Unless you are already rolling in cash, making frugal choices and finding ways to save money is much, much more effective than maximizing your investments.
That's not to say maximizing your investments isn't worthwhile, but you can often find a lot more money at home than in the stock market.
Let's look at Joe, a reader who wrote to me a while back asking some financial questions. He and his wife bring home about $3,000 a month, and they have a $900 mortgage payment. At the end of the month, Joe reports that they're usually about $250 ahead, and that $250 goes into a savings account.
Joe's initial question was how he could invest that money better so it would get a better return. I told him to stick it in a low-cost index fund at Vanguard and instead spend his time worrying about cutting his spending so there's more breathing room. Here's why.
Let's say Joe just sticks that $250 a month in an index fund that returns 10% a year. At the end of five years, Joe would have $19,359 in that account. That's a nice little amount to get started -- you can buy an excellent car in cash with that kind of money.
Let's say, instead, that Joe gets seriously into investing. He manages to spend three hours a day doing stock research and takes that $250 a month and actually gets a return of 18% a year. Tremendous! At the end of five years of focusing on investing, Joe has $24,054 in his account. The investing is paying off, right?
A better optionLet's take another tack. Let's say Joe just spends one hour a week looking for frugal things to do, like going for more energy-efficient lighting, installing low-flow shower heads, making some homemade meals and so on. Joe manages to save $75 more a month in the budget this way, giving him $325 a month ($75 isn't hard to do from almost any monthly budget without much life change).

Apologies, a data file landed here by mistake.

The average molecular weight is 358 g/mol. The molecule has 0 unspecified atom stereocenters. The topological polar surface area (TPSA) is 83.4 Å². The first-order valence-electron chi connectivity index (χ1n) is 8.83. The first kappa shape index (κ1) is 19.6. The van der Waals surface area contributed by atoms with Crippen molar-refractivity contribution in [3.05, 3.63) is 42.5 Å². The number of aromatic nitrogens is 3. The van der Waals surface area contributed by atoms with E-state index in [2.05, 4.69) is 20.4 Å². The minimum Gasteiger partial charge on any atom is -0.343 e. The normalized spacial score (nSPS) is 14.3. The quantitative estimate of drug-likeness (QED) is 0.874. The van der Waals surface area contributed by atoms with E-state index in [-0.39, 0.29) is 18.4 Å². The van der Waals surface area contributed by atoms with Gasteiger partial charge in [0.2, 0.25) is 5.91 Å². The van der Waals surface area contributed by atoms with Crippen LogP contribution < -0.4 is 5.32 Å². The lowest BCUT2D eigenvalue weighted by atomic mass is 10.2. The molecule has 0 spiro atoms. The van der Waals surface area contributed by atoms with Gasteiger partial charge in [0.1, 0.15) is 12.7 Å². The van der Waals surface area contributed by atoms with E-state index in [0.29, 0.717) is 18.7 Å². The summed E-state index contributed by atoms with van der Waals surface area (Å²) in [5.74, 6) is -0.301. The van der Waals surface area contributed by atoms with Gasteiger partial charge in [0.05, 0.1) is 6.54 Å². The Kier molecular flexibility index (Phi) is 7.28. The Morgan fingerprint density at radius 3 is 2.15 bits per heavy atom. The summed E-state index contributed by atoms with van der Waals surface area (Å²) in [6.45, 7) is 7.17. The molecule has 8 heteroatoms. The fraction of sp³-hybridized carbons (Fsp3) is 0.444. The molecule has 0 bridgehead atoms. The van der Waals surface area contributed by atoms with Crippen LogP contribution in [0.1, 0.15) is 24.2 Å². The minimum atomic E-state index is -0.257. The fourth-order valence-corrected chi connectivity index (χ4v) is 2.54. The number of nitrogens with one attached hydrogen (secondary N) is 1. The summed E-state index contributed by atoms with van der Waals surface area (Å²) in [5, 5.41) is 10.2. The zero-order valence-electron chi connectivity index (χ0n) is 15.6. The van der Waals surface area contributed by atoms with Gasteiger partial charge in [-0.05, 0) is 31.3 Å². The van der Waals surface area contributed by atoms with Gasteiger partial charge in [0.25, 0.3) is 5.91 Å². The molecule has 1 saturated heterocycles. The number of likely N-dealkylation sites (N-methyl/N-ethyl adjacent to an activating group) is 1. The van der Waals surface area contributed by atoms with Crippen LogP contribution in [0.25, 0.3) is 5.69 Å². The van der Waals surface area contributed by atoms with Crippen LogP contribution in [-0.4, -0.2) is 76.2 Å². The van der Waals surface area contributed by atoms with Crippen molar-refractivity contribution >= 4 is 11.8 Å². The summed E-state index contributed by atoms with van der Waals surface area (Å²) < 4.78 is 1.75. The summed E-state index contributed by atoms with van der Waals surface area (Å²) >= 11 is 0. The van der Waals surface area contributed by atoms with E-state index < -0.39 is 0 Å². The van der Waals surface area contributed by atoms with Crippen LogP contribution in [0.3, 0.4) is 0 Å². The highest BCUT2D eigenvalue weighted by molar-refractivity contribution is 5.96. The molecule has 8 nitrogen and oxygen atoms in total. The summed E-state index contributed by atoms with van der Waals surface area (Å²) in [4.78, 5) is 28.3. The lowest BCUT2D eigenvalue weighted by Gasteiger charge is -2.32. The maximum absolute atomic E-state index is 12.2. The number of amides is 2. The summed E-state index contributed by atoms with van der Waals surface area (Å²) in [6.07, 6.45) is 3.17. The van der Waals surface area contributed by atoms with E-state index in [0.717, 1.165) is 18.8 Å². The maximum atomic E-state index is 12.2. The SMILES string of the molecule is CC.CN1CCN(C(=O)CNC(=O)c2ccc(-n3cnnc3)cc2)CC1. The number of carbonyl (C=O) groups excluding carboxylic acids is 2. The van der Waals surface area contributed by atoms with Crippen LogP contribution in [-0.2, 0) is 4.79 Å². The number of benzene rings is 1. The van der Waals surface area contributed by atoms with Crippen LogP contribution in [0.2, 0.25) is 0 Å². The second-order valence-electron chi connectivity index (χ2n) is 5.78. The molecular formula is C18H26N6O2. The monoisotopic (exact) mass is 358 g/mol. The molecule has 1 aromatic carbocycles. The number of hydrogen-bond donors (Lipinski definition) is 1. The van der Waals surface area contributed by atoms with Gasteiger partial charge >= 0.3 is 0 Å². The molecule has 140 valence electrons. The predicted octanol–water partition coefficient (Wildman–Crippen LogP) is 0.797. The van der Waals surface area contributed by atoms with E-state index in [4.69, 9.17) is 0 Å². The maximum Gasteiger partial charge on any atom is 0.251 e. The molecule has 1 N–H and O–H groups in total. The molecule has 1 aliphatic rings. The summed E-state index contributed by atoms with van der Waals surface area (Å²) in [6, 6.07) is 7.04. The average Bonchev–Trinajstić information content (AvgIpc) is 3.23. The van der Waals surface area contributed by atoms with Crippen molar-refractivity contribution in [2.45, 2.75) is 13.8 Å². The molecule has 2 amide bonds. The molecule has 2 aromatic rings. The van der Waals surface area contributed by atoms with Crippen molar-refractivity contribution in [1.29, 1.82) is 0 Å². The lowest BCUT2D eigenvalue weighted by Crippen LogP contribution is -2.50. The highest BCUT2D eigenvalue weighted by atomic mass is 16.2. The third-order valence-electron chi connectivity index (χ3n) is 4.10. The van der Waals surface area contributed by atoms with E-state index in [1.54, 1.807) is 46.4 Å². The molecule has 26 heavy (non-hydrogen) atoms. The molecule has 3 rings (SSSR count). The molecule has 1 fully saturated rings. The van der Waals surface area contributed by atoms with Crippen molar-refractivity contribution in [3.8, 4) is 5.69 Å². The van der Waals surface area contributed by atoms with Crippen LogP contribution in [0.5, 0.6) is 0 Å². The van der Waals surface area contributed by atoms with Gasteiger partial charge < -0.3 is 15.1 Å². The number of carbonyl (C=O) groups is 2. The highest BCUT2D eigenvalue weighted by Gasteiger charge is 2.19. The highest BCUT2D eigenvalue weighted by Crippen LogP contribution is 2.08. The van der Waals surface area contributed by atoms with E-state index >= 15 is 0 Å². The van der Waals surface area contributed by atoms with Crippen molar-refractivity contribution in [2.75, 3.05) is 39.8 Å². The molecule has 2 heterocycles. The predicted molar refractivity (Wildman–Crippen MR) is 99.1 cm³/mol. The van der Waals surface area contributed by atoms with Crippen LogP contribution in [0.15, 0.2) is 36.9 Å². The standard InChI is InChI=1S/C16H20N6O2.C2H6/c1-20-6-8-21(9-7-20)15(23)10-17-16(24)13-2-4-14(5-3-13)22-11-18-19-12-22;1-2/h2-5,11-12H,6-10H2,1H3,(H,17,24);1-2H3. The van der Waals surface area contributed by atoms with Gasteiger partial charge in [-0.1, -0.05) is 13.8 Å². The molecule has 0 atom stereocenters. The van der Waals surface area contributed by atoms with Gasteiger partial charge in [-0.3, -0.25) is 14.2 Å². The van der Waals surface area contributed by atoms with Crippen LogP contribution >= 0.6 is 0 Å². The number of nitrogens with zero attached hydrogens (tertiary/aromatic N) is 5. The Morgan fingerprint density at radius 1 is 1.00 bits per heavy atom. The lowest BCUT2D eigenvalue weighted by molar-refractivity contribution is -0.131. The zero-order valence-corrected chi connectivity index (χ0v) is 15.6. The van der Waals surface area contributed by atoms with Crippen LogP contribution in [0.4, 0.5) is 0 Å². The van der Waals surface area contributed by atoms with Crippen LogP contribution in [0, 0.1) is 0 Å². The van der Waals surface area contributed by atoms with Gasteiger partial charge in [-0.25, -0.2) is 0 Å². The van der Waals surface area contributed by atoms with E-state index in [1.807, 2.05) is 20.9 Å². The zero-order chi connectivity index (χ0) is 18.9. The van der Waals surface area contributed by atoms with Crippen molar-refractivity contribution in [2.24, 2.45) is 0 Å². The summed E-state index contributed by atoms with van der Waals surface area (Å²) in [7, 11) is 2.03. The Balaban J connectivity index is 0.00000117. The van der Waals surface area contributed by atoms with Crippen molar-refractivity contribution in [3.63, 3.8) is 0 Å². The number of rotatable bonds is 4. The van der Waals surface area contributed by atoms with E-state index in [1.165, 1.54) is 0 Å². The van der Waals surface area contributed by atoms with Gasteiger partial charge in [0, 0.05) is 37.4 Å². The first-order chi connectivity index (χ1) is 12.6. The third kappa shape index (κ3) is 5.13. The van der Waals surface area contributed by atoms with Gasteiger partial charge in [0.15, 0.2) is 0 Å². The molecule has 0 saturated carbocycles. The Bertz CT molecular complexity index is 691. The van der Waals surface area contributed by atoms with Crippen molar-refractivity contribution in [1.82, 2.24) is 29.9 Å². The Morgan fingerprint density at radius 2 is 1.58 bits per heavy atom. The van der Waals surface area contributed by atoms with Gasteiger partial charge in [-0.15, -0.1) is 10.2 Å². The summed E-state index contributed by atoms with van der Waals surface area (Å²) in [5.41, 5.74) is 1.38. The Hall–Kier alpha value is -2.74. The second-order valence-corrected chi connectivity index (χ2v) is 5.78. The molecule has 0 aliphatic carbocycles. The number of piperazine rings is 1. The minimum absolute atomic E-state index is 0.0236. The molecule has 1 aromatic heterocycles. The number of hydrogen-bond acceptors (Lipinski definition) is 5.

If he puts that $325 into that index fund at 10%, he'll have $25,167 in his account. Even a bit of frugality blows away an incredible investment.
Unless you have a tremendous amount of money to work with, you're better off spending some time looking at frugal techniques than looking at investments. Naturally, there comes a point where the effort of squeezing out an extra percentage point on the return will be much more worthwhile than preparing meals at home, but most investors simply aren't at that stage -- and the ceiling is much higher than people think.
If your investment isn't well into six figures yet and you don't have an immediate, clear way of adding more than a percent to your investment return, you're better off looking at how to increase the amount you can add to the investment.
So, the next time you have an hour to burn and are looking for ways to improve your bottom line, spend the time figuring out how to tighten your budget rather than looking for an extra percentage point on that investment. Frugality provides far better returns.
This article was written by Trent Hamm, the founder of The Simple Dollar, a blog offering a peek at his recovery from near bankruptcy.
Published Sept. 6, 2007